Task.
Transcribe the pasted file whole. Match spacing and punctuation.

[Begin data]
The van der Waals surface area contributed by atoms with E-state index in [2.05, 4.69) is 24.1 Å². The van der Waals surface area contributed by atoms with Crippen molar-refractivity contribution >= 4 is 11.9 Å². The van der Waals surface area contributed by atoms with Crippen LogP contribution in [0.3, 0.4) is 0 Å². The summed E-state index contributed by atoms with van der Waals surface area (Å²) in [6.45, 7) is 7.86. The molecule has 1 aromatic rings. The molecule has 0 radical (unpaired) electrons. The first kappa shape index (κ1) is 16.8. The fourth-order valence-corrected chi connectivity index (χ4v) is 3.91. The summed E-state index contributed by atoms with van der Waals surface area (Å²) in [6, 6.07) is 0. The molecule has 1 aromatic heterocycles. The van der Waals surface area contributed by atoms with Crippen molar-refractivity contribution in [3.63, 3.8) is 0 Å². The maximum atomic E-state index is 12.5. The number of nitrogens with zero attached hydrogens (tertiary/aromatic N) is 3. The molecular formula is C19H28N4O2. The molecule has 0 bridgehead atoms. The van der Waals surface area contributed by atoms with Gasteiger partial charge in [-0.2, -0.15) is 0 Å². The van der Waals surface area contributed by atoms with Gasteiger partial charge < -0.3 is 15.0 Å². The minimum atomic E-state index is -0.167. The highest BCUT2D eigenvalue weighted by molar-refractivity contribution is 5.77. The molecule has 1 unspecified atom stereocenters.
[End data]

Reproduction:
The van der Waals surface area contributed by atoms with E-state index in [2.05, 4.69) is 24.1 Å². The van der Waals surface area contributed by atoms with Crippen molar-refractivity contribution >= 4 is 11.9 Å². The van der Waals surface area contributed by atoms with Crippen LogP contribution in [0.3, 0.4) is 0 Å². The summed E-state index contributed by atoms with van der Waals surface area (Å²) in [6.45, 7) is 7.86. The molecule has 1 aromatic rings. The molecule has 0 radical (unpaired) electrons. The first kappa shape index (κ1) is 16.8. The fourth-order valence-corrected chi connectivity index (χ4v) is 3.91. The summed E-state index contributed by atoms with van der Waals surface area (Å²) in [6, 6.07) is 0. The molecule has 1 aromatic heterocycles. The van der Waals surface area contributed by atoms with Crippen molar-refractivity contribution in [3.63, 3.8) is 0 Å². The maximum atomic E-state index is 12.5. The number of nitrogens with zero attached hydrogens (tertiary/aromatic N) is 3. The molecular formula is C19H28N4O2. The molecule has 0 bridgehead atoms. The van der Waals surface area contributed by atoms with Gasteiger partial charge in [-0.2, -0.15) is 0 Å². The van der Waals surface area contributed by atoms with Gasteiger partial charge < -0.3 is 15.0 Å². The minimum atomic E-state index is -0.167. The highest BCUT2D eigenvalue weighted by molar-refractivity contribution is 5.77. The molecule has 1 unspecified atom stereocenters.